Those who have not dipped too far into the apocalyptic genre (and it is hard to avoid at the moment) should find enough to chew on in This Fragile Earth. But this is far from the best example of a genre that was already well established and seems to have exploded thanks to the very real events of 2020.
Was this review helpful?
This is a great read - set in a nearby future where suddenly the world seems to take charge. All utilities and communications go down, and Signy is left to struggle on with her family, as she tries to make it across the country on foot while avoiding the military.

Exploring themes of man's damage to the planet, machine learning and AI, and how we communicate with each other and the planet, this is a clever and gripping story.

I did feel that the pace of the story was somewhat too quick - all the action takes place over a couple of weeks and that felt too quick to me. Fans of Emily St John Mandel's Station Eleven will enjoy this - interesting how the front cover is very similar...
Was this review helpful?
I’m picky about my sci fi choices.  I need to feel they could happen.  In the future in London Signy and her family wonder what is happening when life as they know it stops.  There isn’t electricity or running water and there is chaos all around.  They makes plans and hope for the best.  They must deal with the “baddies”, the government and other forces. As reliant as we are on electricity and the internet, I could envision a version of this happening.
Was this review helpful?
I was reminded of an old Talking Heads song as I reached the final few chapters of this book. Spoilers prevent me from mentioning which one but I guess, if you know, you know!
So... set in a near-future England, we follow Signy, Matthew and their son Jed as the technology they have grown to rely on starts to fail. For reasons unknown, everything just stops working. Phones are useless, electronic payment methods fail, even getting into their home through the electronic lock is impossible. But it's just a glitch, isn't it? Things will be OK.
But then the power also fails and food starts to spoil. Transport, now electronic, starts to grind to a halt. Worse still, the water is cut off. With little understanding of what is happening, people understandably start to panic. To loot, to fight, and it all becomes a bit lawless. But all the time they are wondering why? Soldiers and Police try to keep order - to little avail. There is only one path for Signy to take - to try and escape London, to go to where her mother lives. There, they'll be safer. Or will they, given the journey necessary...?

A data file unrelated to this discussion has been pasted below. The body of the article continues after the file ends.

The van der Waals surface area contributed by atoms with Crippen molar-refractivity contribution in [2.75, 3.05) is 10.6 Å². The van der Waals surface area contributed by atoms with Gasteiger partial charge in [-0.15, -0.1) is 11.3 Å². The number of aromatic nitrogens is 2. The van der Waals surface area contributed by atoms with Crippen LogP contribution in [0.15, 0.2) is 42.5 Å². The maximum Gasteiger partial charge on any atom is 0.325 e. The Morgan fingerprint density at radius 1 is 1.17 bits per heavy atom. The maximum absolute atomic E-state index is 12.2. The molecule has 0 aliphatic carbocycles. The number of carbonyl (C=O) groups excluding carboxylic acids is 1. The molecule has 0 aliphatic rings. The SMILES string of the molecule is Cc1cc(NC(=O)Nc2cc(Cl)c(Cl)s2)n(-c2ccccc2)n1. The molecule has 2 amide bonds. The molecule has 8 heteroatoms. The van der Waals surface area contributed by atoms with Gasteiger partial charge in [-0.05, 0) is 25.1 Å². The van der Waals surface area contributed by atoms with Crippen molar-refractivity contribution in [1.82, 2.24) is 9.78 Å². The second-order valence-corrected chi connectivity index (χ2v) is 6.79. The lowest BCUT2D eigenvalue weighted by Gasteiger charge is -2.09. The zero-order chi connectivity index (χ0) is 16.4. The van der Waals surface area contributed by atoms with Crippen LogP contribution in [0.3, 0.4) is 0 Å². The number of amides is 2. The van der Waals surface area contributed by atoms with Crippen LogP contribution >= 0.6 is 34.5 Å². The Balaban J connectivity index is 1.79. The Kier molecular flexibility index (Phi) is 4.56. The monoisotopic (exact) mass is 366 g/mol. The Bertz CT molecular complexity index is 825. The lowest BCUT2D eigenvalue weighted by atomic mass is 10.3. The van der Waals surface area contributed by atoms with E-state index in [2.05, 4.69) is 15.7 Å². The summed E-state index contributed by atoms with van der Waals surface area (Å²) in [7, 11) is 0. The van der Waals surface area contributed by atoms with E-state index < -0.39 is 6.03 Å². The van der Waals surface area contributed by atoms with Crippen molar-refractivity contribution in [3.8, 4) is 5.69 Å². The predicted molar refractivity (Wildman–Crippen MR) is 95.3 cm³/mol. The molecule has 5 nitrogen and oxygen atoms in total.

The new world in which the characters find them selves in initially was easy to get to grips with. In fact I was a little jealous of some of the technology they were able to use. But then, as the book progressed I reassessed that and realised how satisfied I actually am with some of my Luddite ways!
And then when the penny dropped as to what was actually going on with the tech I thought the way it had been plotted was very well done. And then there's the in-between time, as the characters are coming to grips with the lack of the basic things they have taken for granted for a very long time.
There's a lot to be taken away from this book - some quite important messages - but nothing that came across as brow-beating. Just important reminders about what we have and what we need to do to keep it.
Characters were, on the whole, well drawn. I do have a few issues with the continuity of Jed with regard to his age. Which wasn't completely consistent or convincing. But I did take to Signy from the off so that redressed the balance a tad.
All in all, a good solid read that kept my attention nicely throughout, leaving me satisfied at the end. My thanks go to the Publisher and Netgalley for the chance to read this book.
Was this review helpful?
In a not-too-distant future, Signy, Matthew and their six year old son, Jed, live in London, in a world that's become increasingly dependent on technology. Drones have replaced bees, and policemen. Robots replaced waitresses and doctors. 
Then one day that technology starts to fail. At first it's small things - something wrong with their phones, or a drone behaving strangely - but soon it feels like the world is crumbling around them. Power and water are cut, and people are worried, confused, angry. As things go from bad to worse, Signy and Matthew decide to leave London, and head for the village where her parents live. Surely in the countryside things will be better? The first hurdle is to get there - without electricity there's no way to recharge the car and traffic is jamming the roads - but Signy is determined that come what may she will get Jed to safety- if such a thing can still be found.

In some ways the premise and plot here are familiar; civilisation is falling apart, and the only way to survive is to leave the city and head to the country where life is 'simpler'. Along the way there are obstacles to overcome, fellow travelers who you may or may not trust, and armed troops who may help - or not. It's different maybe (though there are slight shades of Josh Malerman's Bird Box) in that the main character is a woman, desperately trying to protect her child. Despite all the vaguely familiar tropes it is definitely gripping stuff, with plenty of tension, and a strong but relatable female main character. You'll definitely find yourself  siding with Signy against all that gets thrown at her. 
Just occasionally I wondered about the accuracy of incidents - how quickly the freezer defrosts, or how many miles Signy and Jed could travel in a day - and I wasn't quite convinced by the ending - things felt a little too easily explained away - but none of this really detracted from the book as a whole.
Was this review helpful?
I DNF’d this one. Despite loving dystopian/apocalyptic/climate fiction this book just didn’t gel with me.
Was this review helpful?